Invented Knowledge is one of five new books featured in Mr. Tonkin's essay. "In this new age of intellectual chaos," he writes, "hype-resistant readers ... can relish the prospect of hooting from the sofa as lean and hungry sceptics (whether academics or journalists) hunt down the peddlers of pseudo-history or pseudo-science and sink rhetorical incisors into the flabby flesh of their prey." After a mention of journalist Marina Hyde's Celebrity: How entertainers took over the world and why we need an exit strategy, the reviewer turns to Invented Knowledge. He writes:
A neat complement to Hyde's romping turkey-shoot, Invented Knowledge: False history, fake science and pseudo-religions, by the US historian Ronald H Fritze (Reaktion, £19.95), goes in for a more forensic dissection of modern myths about the past. Fritze — who tells the story of Einstein's niggling sympathy for "alternative" history and geology — selects a few choice myths and fads from the fringes of scholarship. He inspects enduring canards, from the Atlantis tales that took hold after the American Civil War, through the centuries-long quest for the 10 Lost Tribes of Israel, up to today's taste for Chinese eunuch admirals whose fleet toured the entire globe in 1421, or the black-African ancient Egyptians whose profound wisdom gave Greece all its glory.
If Fritze seeks to unearth the social origins of the "cultic milieu" that embraces weird history, he also points to its sometimes tragic outcomes. In the American South, the far-right fundamentalists of the Christian Identity movement may have developed a mind-bendingly flaky "fusion of Paradise Lost and Star Wars" in their theology. But our smiles fade once we know what they planned — and sometimes enacted — as a violent racist underground that Fritze calls "the Ku Klux Klan at prayer." As for the 39 members of the Heaven's Gate cult who committed suicide in San Diego in 1997, they yearned to join their watching "Space Brothers," whom they thought had kick-started human evolution from afar. These victims "died for, and from, pseudohistory."
The Independent review digs pretty darn deep into Ron's text — and does so in a style very much of the moment, mixing references to pop culture icons with characters drawn from the pages of Invented Knowledge, and peppering the text with clever innuendo and in-the-know colloquialisms. It makes for a good read.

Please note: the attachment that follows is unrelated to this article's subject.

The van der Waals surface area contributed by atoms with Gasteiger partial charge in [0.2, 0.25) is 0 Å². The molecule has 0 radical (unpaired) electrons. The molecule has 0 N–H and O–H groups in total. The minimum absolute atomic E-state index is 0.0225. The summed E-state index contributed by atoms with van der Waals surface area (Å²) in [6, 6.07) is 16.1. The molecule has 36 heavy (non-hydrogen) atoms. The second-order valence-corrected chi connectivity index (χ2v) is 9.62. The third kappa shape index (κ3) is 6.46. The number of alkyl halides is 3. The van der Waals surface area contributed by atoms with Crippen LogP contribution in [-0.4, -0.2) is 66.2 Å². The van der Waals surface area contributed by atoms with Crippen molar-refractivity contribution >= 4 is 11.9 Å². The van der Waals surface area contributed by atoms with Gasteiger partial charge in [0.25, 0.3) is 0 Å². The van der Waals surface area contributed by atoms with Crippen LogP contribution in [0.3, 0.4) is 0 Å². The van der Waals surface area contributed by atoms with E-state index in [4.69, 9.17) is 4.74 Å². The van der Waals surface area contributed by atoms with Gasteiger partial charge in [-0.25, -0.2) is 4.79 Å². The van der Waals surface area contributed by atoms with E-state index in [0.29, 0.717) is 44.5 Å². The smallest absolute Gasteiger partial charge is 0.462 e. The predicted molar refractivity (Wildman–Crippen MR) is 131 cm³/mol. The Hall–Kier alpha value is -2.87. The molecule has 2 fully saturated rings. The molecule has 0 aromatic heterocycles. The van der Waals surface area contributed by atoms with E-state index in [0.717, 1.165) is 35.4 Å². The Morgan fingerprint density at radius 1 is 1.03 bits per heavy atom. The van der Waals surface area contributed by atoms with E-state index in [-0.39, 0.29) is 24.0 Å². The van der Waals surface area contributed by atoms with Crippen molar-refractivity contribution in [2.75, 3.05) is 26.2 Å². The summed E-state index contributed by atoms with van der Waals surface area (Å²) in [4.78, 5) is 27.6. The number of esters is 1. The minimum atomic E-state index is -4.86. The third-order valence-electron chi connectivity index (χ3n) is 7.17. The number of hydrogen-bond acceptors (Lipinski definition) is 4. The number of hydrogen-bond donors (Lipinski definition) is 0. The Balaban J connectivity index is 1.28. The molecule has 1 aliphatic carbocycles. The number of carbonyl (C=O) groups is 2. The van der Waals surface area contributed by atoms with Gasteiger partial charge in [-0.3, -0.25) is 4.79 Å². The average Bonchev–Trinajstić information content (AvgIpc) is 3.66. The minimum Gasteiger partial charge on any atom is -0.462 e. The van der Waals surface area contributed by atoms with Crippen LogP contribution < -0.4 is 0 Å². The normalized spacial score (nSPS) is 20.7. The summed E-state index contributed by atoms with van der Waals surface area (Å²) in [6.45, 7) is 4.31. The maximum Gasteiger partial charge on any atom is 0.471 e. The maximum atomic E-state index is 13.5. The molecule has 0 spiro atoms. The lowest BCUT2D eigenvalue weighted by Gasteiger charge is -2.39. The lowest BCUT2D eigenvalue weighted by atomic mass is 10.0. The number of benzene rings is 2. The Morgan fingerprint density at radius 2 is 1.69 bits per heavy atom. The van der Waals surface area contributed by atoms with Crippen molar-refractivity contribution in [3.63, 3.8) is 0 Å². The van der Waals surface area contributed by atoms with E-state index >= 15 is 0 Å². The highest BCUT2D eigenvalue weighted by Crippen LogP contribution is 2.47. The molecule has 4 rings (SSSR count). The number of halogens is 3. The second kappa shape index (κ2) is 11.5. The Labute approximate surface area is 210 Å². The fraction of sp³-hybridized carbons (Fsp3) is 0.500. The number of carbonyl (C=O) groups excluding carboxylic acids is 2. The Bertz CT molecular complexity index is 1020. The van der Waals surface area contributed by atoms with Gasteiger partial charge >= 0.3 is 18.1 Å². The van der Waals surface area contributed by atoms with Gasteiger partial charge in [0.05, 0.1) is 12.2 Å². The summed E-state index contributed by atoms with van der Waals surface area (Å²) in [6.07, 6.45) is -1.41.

Publishers Weekly in its "Web Exclusive Reviews" feature
refers to Invented Knowledge as an "enlightened diatribe," stating that "Fritze incorporates a wealth of background information and insider baseball while buttressing his own provocative contentions, making this a hearty treat for history buffs."
Known, Unknown, and Nonsense
A brief mention in the Times Higher Education supplement appeared on 1 January 2009 as part of a survey of "works of intellectual substance promised between January and June." It reads:
Known knowns, unknown knowns and nonsense: what better time than the post-Bush era to shine a light on the murky world of the unabashedly made-up? Ronald H. Fritze brings a seriously large torch on his journey through spurious narrative, conspiracy theories and bestselling twaddle in a veritable encyclopaedia of folly, Invented Knowledge: False History, Fake Science and Pseudo-Religions (Reaktion, March). Read it and giggle. Or weep.
'Delusions of Cosmic Destiny'
"The book opens a window onto various bizarre facets of the contemporary zeitgeist, charting the shadowy borders between respectable academia and the extremist worldview of the fanatic on the one hand, and popular culture on the other," A.C. Evans writes in a considered, deliberate, and idiosyncratic review under the title "Delusions of Cosmic Destiny," which appears in Stride Magazine, an online journal posted from Great Britain. Sometimes incredulous in tone and thoroughly secular in outlook, A.C. Evans expands on several of Ron's ideas about pseudohistory, introducing new characters and following established lines of thought onto divergent paths of inquiry.